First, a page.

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A conversation with Jacqueline Thong (see bio), co-founder and CEO of Ubiqi Health, about disease management mobile applications and how pharma marketers can leverage mobile health apps to engage with and learn from patients.

Aired LIVE on: Thursday, April 14, 2011

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Background

Ubiqi AppUbiqi Health empowers consumers to take an active role in their health by engaging and uniting patients, peers, family members, and physicians through an interactive health management system which includes: mobile and web-based disease tracking tools, reports to share with physicians and family, and an online community. Ubiqi Health's first application helps migraine sufferers track the frequency and severity of their headaches, treatments used, as well as suspected triggers. The company manages its database and enables partners to access the anonymized patient data for research and lead generation.

Recently, Ubiqi Health's Migraine Tracker crossed the 1500 download mark. With that critical mass of data in its system, Ubiqi can learn from its users information about the most frequently cited migraine triggers and treatments as well as information about pain scores, migraine duration, etc. All this information is available to 3rd parties -- eg, pharmaceutical companies -- in user de-identifiable format.

"The downside," notes Faisal Qureshi, who writes for the Meaningfuluses healthcare IT blog, "is that no one has stepped back and developed some ground rules on patient privacy using mobile."

"Mobile is seen as a way to liberate health data," says Qureshi. "But only if the public can trust it to safeguard their data. Unlike desktop medical applications where enterprises created barriers to information, mobile health apps are distributed directly to patient consumers. This is refreshing, in that gathering health data has become extensible, distributable, while at the same time affordable."

Qureshi cites Ubiqi's upfront approach to privacy disclaimers.

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Questions/Topics Discussed

  • How have you acquired your users so far?
  • What have you seen are the main drivers for consumers to use your tools?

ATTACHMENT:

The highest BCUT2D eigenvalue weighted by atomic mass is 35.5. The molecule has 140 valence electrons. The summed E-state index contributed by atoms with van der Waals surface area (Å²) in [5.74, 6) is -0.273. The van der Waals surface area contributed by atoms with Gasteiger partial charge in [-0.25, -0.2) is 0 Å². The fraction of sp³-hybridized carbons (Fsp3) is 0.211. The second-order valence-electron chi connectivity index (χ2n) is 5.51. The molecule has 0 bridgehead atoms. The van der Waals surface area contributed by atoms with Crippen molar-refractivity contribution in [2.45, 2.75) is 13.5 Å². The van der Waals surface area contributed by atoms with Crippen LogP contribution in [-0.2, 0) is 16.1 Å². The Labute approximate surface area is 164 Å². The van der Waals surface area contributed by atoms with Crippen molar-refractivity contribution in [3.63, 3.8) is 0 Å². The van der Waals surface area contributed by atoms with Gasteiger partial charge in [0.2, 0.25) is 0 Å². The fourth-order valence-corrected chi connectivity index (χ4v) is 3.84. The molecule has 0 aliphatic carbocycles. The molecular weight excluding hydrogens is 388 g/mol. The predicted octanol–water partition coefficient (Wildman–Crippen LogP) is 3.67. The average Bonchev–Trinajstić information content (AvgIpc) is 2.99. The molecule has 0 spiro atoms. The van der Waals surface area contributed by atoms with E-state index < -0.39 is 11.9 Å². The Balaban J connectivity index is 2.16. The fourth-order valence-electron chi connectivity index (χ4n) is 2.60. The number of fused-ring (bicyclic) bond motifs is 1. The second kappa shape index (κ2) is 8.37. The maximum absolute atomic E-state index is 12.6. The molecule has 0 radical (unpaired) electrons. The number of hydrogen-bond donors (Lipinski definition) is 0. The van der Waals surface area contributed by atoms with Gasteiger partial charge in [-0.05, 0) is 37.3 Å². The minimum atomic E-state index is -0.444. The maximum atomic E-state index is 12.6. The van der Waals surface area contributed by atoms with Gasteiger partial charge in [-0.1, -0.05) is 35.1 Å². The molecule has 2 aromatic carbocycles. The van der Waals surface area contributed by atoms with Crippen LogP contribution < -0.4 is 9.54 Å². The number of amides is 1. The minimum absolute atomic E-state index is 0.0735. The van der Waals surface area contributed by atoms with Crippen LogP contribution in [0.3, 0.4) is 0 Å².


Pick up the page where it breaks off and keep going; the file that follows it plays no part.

• How are physicians reacting to mobile apps like yours?
  • What kind of data have you been able to collect through your system?
  • In what ways do you see that pharma marketers can leverage mobile apps?
  • What are some key considerations or challenges when creating healthcare mobile apps?
  • CALL IN Q: What about FDA regulations of apps such as this one? (see Additional Resources)


Guest Bio

Jacqueline Thong Jacqueline Thong is the co-founder and CEO of Ubiqi Health. She has over 11 years of experience in the software and pharmaceutical industries. Prior to starting Ubiqi Health, Jacqueline implemented electronic patient reported outcomes systems for major pharmaceutical companies as a Program Manager at CRF Inc.

Originally from Vancouver, B.C., Jacqueline is now based in Boston, MA. She holds a Bachelor of Commerce with specializations in Marketing and Information Systems from the University of British Columbia and an MBA from INSEAD. Jacqueline enjoys the outdoors and is an avid alpine skier.

Jacqueline can be followed on Twitter: @jacthong


Additional Resources

  • Ubiqi Health Migraine Tracker App - iTunes Store.
  • FDA Weighs Guidelines for Smartphone Health Applications (Bloomberg Video): Applications for smartphones that check on blood sugar or allergies may face the same scrutiny from U.S. regulators as heart stents and defibrillators. The Food and Drug Administration plans to issue draft guidelines this year classifying mobile health tools for handheld computers such as Apple Inc.'s iPhone as medical devices. Bloomberg's Shannon Pettypiece talks with Betty Liu on Bloomberg Television's "In the Loop."

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